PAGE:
In the year up to February 2013, remarkably for a city this size, only four dog control notices were issued, up from zero the previous year. There were 132 investigations, an astounding 412 per cent increase on the 32 such probes in 2011.
Across Scotland, in 2012-13 there were 94 dangerous dog notifications and 945 breaches of control orders, compared with 624 notifications and 668 order breaches in 2010-11.
Maybe the conclusion is that the authorities have identified more of the antisocial owners but they are not put off by the penalties – but 945 control order breaches out of 640,000 dogs represents either massive under-reporting or a very small problem.
Whatever the problem, it lies with owners, not stray dogs. My impression is you see far fewer stray dogs now than ever before, a view backed up by David Ewing, the general manager of the Edinburgh Dog and Cat Home at Seafield, which can house up to 140 dogs at a time.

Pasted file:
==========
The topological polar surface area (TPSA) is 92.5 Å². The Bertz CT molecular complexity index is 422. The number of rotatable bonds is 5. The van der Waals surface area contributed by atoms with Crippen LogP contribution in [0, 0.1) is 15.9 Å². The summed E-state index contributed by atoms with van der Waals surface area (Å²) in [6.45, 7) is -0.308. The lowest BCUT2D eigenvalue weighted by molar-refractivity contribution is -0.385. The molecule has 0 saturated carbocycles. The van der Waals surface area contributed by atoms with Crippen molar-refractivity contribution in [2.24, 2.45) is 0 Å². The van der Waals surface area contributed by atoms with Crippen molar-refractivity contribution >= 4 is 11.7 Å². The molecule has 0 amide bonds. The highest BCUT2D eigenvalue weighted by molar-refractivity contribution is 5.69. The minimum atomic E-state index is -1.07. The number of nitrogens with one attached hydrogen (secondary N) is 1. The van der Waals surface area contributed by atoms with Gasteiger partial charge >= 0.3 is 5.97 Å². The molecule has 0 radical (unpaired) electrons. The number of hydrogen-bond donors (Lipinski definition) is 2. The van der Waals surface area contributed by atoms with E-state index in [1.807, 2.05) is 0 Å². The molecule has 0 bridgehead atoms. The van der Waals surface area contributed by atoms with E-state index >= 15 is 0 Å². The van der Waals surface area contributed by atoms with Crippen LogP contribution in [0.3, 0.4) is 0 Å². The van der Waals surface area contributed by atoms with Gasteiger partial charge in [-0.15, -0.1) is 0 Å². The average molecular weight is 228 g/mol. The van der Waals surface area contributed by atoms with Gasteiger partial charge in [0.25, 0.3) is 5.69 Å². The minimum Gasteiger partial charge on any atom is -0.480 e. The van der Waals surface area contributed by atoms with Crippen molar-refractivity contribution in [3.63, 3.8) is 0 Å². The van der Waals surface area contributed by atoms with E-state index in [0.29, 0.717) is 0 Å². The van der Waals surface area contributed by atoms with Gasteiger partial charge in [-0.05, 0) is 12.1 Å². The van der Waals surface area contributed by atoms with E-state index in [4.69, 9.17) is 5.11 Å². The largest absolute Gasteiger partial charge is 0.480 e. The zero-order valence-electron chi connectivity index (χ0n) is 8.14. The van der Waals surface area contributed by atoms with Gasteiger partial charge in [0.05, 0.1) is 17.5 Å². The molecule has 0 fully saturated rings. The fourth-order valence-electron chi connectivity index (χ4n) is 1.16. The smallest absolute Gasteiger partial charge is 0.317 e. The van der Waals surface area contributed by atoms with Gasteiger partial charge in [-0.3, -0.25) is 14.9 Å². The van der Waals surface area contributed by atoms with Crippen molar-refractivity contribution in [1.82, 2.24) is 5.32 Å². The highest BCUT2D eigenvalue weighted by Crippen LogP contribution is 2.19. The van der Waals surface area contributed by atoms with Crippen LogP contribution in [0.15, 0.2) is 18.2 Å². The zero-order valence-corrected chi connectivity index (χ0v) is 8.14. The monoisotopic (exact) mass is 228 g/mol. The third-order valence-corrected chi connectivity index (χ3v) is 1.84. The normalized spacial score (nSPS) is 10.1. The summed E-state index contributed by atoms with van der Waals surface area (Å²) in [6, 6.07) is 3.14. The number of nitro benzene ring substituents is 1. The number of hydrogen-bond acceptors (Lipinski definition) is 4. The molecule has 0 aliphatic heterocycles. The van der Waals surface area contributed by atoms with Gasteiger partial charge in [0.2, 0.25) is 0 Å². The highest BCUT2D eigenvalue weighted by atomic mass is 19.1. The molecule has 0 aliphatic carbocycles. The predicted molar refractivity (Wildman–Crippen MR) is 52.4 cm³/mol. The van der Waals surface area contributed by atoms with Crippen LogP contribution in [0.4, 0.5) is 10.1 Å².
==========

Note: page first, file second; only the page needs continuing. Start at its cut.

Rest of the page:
“We are not seeing the packs of stray dogs we used to have roaming the estates,” he said.
“When I started 40 years ago, about 30 animals a week were being put down, now it’s a last resort only for those which are unsafe to rehome.”
That amounts to only about 50 of the 2200 dogs the home cares for every year. About a third of all strays are reunited with their owners within 48 hours and the vast majority of the rest are successfully found new owners. Only one in 20 reappears.
Fortunately but unusually, this year the usual pre-Christmas surge of unwanted pets has not materialised.